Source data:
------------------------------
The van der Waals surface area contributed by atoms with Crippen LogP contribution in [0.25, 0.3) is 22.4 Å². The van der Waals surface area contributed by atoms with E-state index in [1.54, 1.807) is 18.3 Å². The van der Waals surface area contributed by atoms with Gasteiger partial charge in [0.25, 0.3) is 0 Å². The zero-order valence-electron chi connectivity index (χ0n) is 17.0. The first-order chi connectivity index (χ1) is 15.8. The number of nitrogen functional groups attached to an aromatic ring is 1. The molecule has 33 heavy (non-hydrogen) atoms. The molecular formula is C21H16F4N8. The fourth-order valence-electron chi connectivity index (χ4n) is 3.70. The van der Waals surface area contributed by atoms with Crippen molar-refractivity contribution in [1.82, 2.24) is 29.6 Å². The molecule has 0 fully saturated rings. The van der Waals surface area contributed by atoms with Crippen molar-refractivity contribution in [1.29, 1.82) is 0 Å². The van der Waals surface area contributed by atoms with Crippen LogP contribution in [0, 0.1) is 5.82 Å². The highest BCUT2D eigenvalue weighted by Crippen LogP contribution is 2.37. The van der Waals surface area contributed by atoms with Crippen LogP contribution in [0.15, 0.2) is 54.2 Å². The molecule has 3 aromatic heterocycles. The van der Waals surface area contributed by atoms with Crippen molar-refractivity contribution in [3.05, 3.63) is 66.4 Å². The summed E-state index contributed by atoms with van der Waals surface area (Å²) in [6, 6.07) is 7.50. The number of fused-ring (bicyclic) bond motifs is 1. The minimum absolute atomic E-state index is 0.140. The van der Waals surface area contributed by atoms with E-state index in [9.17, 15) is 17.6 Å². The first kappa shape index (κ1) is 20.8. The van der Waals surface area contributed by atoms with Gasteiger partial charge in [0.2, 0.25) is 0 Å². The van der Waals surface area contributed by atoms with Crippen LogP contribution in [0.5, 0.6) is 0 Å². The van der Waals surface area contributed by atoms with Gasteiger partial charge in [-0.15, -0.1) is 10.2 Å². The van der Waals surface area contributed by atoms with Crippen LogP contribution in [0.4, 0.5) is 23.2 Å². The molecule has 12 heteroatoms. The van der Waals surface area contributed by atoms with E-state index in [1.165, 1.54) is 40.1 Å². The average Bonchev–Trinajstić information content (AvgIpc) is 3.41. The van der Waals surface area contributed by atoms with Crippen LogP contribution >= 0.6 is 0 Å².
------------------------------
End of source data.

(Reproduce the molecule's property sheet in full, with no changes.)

The van der Waals surface area contributed by atoms with Crippen LogP contribution in [0.25, 0.3) is 22.4 Å². The van der Waals surface area contributed by atoms with E-state index in [1.54, 1.807) is 18.3 Å². The van der Waals surface area contributed by atoms with Gasteiger partial charge in [0.25, 0.3) is 0 Å². The zero-order valence-electron chi connectivity index (χ0n) is 17.0. The first-order chi connectivity index (χ1) is 15.8. The number of nitrogen functional groups attached to an aromatic ring is 1. The molecule has 33 heavy (non-hydrogen) atoms. The molecular formula is C21H16F4N8. The fourth-order valence-electron chi connectivity index (χ4n) is 3.70. The van der Waals surface area contributed by atoms with Crippen molar-refractivity contribution in [1.82, 2.24) is 29.6 Å². The molecule has 0 fully saturated rings. The van der Waals surface area contributed by atoms with Crippen molar-refractivity contribution in [1.29, 1.82) is 0 Å². The van der Waals surface area contributed by atoms with Crippen LogP contribution in [0, 0.1) is 5.82 Å². The highest BCUT2D eigenvalue weighted by Crippen LogP contribution is 2.37. The van der Waals surface area contributed by atoms with Crippen LogP contribution in [0.15, 0.2) is 54.2 Å². The molecule has 3 aromatic heterocycles. The van der Waals surface area contributed by atoms with Crippen molar-refractivity contribution in [3.05, 3.63) is 66.4 Å². The summed E-state index contributed by atoms with van der Waals surface area (Å²) in [6, 6.07) is 7.50. The number of fused-ring (bicyclic) bond motifs is 1. The minimum absolute atomic E-state index is 0.140. The van der Waals surface area contributed by atoms with E-state index in [9.17, 15) is 17.6 Å². The first kappa shape index (κ1) is 20.8. The van der Waals surface area contributed by atoms with Gasteiger partial charge in [0.2, 0.25) is 0 Å². The van der Waals surface area contributed by atoms with Crippen LogP contribution in [0.5, 0.6) is 0 Å². The van der Waals surface area contributed by atoms with Gasteiger partial charge in [-0.15, -0.1) is 10.2 Å². The van der Waals surface area contributed by atoms with Crippen LogP contribution in [0.4, 0.5) is 23.2 Å². The molecule has 12 heteroatoms. The van der Waals surface area contributed by atoms with E-state index in [1.165, 1.54) is 40.1 Å². The average Bonchev–Trinajstić information content (AvgIpc) is 3.41. The van der Waals surface area contributed by atoms with Crippen LogP contribution >= 0.6 is 0 Å².